What you need to know about crossing the UK border and visiting the UK from 1 February 2020.
What you’ll need to enter the UK
If you’re an EU, EEA or Swiss citizen
What you’ll need to enter the UK will not change until at least 2021.
EU, EEA and Swiss citizens can continue to travel to the UK for holidays or short-term trips, without needing a visa.
You’ll need to show a valid passport or a national identity card if you’re a citizen of either:
- an EU country
- Iceland, Liechtenstein, Norway or Switzerland
There will be no change to travel document requirements this year. We may stop accepting national ID cards for entry to the UK for EEA and Swiss citizens after 2020. We’ll announce further details, including the date for this change, in advance to allow travellers good time to plan their trips.
If you begin living in the UK before 31 December 2020 and have status under the EU Settlement Scheme, you’ll be able to use your EEA or Swiss national identity card to enter the UK until at least 31 December 2025.
Travel within the Common Travel Area will be unaffected by these changes.
You can use automatic eGates at some airports if you have a biometric symbol on the cover of your passport and you’re 12 or over. Using the eGates is usually faster. Find out how to get through border checks as quickly as possible.
You can still enter the UK using a passport which expires in less than 6 months. Find out more about entering the UK.
If you’re a non-EEA family member of an EEA or Swiss citizen
You’ll be able to enter the UK as you do now until December 2020.
Find out if you’ll need to apply for a visa to enter the UK.
School travellers entering the UK
Check our guidance for school children entering the UK as part of a school group, which covers school children who are of a non-EU, EEA or Swiss nationality.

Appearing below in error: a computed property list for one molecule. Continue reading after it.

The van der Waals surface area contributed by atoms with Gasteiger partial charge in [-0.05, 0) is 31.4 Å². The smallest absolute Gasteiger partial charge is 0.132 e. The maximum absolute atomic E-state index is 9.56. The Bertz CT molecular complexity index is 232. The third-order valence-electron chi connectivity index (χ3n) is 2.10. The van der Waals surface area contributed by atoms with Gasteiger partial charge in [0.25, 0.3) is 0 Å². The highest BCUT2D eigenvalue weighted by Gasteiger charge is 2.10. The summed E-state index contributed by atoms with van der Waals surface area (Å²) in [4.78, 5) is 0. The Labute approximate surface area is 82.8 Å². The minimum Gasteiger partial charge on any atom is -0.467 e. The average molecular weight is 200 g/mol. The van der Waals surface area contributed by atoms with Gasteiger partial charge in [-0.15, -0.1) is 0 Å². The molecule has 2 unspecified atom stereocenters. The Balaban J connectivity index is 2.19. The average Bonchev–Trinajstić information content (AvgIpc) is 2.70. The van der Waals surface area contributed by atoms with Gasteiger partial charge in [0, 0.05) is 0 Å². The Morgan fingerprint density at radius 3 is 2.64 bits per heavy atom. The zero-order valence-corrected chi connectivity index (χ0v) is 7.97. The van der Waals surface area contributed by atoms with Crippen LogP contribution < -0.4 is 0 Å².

This explains the steps leaders of school parties must take before bringing school children to the UK as part of a school group from the EU, EEA or Switzerland, if they would normally need a visa to enter the UK.
What you can bring into the UK
- how you bring horses to and from the UK
- how you bring endangered plants, animals or their products to and from the UK
- what you can bring in your hand luggage
- what food you can bring
- what plants you can bring
Bringing your pet to and from the UK
Find out about pet travel to Europe.
Bringing goods into the UK
Find out about bringing goods into the UK.
Merchandise in baggage
Find out about roll on roll off ports.
Controls on cash
Individuals travelling from the EU to the UK with £10,000 or more in cash will need to make a declaration. Find out about taking cash in and out of the UK.
Healthcare in the UK
EEA and Swiss citizens visiting the UK should check the guidance on healthcare for the latest information on access to NHS healthcare.
Driving in the UK
If you have a non-UK licence
Visitors with a non-UK driving licence are able to drive in the UK. You do not need an international driving permit (IDP).
If your vehicle is not insured in the UK
If you have vehicle insurance issued in the EU, Andorra, Iceland, Liechtenstein, Norway, Serbia or Switzerland, you do not need to carry an insurance green card, but carrying other valid proof of insurance is advised.
To be valid, other proof of insurance must be a document issued by the insurer of the vehicle, which includes the:
- name of the insurer
- number plate or other identifying particulars of the vehicle
- period of insurance cover
Contact your vehicle insurer before you travel.
If your vehicle is insured in a country outside the EU, Andorra, Iceland, Liechtenstein, Norway, Serbia or Switzerland, what you’ll need to do will depend on if your country is a member of the green card system.
If your country is a member, you will need to carry a green card.
If your country is not a member, your vehicle will need UK vehicle insurance.
Using your mobile phone in the UK
You’ll pay the same for calls, texts and mobile data in the UK and the EU if you have a SIM card issued by a mobile phone network from an EU or EEA country.